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Transparency and Accountability

  • To: psc@xxxxxxxxx
  • Subject: Transparency and Accountability
  • From: "Edward Hasbrouck" <edward@xxxxxxxxxxxxx>
  • Date: Tue, 18 Jul 2006 20:52:10 -0700

Following are my responses to specific questions asked by the ICANN 
"President's Strategy Committee" in its request for comments at:


I also have attached, incorporate by reference in this submission to the 
President's Strategy Committee, and ask that the Committee consider, my 
comments on the related questions asked by the National Telecommunications 
and Information Administration of the USA Department of Commerce in its 
current inquiry, which are also available in HTML and PDF formats at:



> What are some of the main challenges to ensuring continued stable and
> secure operations of the Internet's domain name and IP addressing system,
> and are there steps that could be taken to improve this?

The main challenges to ensuring continued stable and secure operations of 
the Internet's domain name and IP addressing system are (A) ICANN's lack 
of credibility or perceived legitimacy, (B) ICANN's failure to comply with 
the requirements of its Bylaws and the MOU with NTIA for transparency and 
accountability, and (C) NTIA's failure to enforce these contractual terms 
or exercise meaningful oversight over ICANN, and (D) the failure of the 
Secretary of State of California to exercise oversight over ICANN's 
failure to act in accordance with its bylaws, as required by ICANN's 
corporate charter from the State of California.

> Is the organization's ability to scale internationally affected by its
> legal personality being based in a specific jurisdiction? 

Yes, of course.  The failures of government oversight over ICANN I have 
just listed are specific failures of government entities in the USA.  
Other governments have no comparable jurisdiction over ICANN.

> Given ICANN's narrow technical coordination mission and
> responsibilities, how should ICANN respond to relevant issues or
> challenges deriving from the WSIS decisions, including those related
> to Internet governance? 

ICANN should bring its actions into compliance with the commitments to 
transparency, accountability, and oversight in ICANN's bylaws and the MOU.

> Specifically, how should ICANN further enhance cooperation of all ICANN
> stakeholders on those Internet governance issues that fall into ICANN's
> scope of activities?

Transparency, accountability, and oversight.  To begin with, ICANN should 
(A) designate a point of contact and put in place procedures for timely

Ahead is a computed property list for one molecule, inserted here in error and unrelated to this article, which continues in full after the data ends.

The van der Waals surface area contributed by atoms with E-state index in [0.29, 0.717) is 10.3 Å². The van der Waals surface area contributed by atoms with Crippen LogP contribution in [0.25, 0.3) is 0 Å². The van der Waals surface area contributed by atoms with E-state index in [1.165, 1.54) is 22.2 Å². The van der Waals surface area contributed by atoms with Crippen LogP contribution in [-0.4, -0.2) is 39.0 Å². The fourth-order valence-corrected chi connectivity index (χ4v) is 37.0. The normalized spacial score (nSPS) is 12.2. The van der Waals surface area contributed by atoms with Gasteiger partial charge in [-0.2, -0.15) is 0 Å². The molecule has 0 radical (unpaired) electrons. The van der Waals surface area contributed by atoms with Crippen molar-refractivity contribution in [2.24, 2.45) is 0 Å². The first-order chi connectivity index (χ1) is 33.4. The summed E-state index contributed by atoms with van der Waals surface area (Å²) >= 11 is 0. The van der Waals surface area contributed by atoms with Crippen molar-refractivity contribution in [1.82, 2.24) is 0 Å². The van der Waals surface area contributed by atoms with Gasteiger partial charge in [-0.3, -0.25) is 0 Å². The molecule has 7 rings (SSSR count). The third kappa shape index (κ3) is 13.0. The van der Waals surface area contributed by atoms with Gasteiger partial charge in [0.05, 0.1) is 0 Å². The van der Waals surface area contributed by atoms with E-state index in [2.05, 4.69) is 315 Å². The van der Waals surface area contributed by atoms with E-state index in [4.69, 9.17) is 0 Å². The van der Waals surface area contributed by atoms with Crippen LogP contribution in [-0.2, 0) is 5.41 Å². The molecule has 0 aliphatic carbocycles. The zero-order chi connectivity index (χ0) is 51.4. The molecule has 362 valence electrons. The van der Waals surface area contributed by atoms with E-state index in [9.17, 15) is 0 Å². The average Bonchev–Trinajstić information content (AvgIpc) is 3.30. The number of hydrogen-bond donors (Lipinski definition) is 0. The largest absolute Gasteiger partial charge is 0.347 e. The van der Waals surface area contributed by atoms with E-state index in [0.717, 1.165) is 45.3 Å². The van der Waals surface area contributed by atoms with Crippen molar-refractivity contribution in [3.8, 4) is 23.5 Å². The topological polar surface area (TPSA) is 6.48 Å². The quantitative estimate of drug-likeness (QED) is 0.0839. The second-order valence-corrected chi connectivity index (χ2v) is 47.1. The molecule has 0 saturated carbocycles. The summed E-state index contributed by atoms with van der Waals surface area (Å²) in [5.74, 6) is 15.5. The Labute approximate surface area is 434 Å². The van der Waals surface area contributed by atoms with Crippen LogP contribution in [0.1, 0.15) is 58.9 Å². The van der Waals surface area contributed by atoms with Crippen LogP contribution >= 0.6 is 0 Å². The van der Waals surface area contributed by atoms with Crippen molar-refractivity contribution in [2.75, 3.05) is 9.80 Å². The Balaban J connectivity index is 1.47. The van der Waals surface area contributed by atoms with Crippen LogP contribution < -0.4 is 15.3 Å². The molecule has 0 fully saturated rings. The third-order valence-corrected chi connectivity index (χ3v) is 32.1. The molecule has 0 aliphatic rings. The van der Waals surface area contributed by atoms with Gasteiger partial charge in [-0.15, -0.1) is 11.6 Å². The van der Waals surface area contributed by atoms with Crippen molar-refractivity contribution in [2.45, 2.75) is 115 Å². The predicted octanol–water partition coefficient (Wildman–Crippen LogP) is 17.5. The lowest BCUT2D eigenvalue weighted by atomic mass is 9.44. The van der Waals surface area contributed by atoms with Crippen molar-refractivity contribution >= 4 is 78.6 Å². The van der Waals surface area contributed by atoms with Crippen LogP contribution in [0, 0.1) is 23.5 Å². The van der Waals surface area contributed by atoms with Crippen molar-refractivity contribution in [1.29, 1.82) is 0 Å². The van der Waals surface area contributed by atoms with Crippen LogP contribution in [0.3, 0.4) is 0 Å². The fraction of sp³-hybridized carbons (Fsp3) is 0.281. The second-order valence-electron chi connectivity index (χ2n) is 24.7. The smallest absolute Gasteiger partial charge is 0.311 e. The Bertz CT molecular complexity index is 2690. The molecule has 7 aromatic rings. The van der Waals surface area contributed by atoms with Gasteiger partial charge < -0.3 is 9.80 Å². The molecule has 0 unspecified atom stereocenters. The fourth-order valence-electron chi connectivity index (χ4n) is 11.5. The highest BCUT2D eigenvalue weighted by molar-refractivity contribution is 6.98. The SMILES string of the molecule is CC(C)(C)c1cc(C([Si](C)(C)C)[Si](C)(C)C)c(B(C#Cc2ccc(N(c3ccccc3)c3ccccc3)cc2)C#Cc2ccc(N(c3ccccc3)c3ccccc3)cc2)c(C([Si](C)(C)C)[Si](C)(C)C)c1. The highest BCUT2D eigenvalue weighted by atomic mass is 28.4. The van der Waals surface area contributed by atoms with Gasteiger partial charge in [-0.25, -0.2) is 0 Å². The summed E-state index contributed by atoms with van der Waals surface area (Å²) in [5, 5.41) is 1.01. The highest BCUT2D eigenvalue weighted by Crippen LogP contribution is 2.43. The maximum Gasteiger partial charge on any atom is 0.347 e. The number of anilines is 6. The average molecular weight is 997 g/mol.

and complete responses to requests for documents and records of ICANN and 
its subsidiary bodies, (B) open its meetings and those of all of its 
subsidiary bodies, including third parties (such as sTLD sponsors) acting 
as decision-making agents, for ICANN as principal, under delegations of 
authority from ICANN, (C) begin a public policy-development process to 
designate an independent review provider and develop procedures for 
independent review, as required by ICANN's bylaws, and (D) put those 
policies and procedures into effect and clear the backlog of outstanding 
requests for documents and records and requests for independent review.

> What can ICANN do to further improve the value that the GAC and its
> individual members offer to the multi stakeholder framework and
> addressing public policy concerns?

Require the GAC, as a "subsidiary body" of ICANN, to "operate to the 
maximum extent feasible in an open and transparent manner", as required by 
ICANN's bylaws, instead of conducting most of its business in secret.

> What can be done to assist in the evolution of a more widely informed
> participation from all regions from all interested stakeholders,
> including governmental representatives? 

Transparency, accountability, and oversight, as discussed above.

> Are there activities or steps that would build on existing processes to
> continue to enhance global accessibility to the transparency of ICANN's
> processes and input into the decision-making processes? 

No.  ICANN's existing processes are a continuation of a long pattern of 
wilful and near-complete disregard for the plain language of ICANN's 
bylaws on openness, transparency, accountability, and oversight.  ICANN 
needs a fundamental change of direction in how it operates, from lip 
service toward actual implementation of transparency and accountability.


Edward Hasbrouck

Edward Hasbrouck

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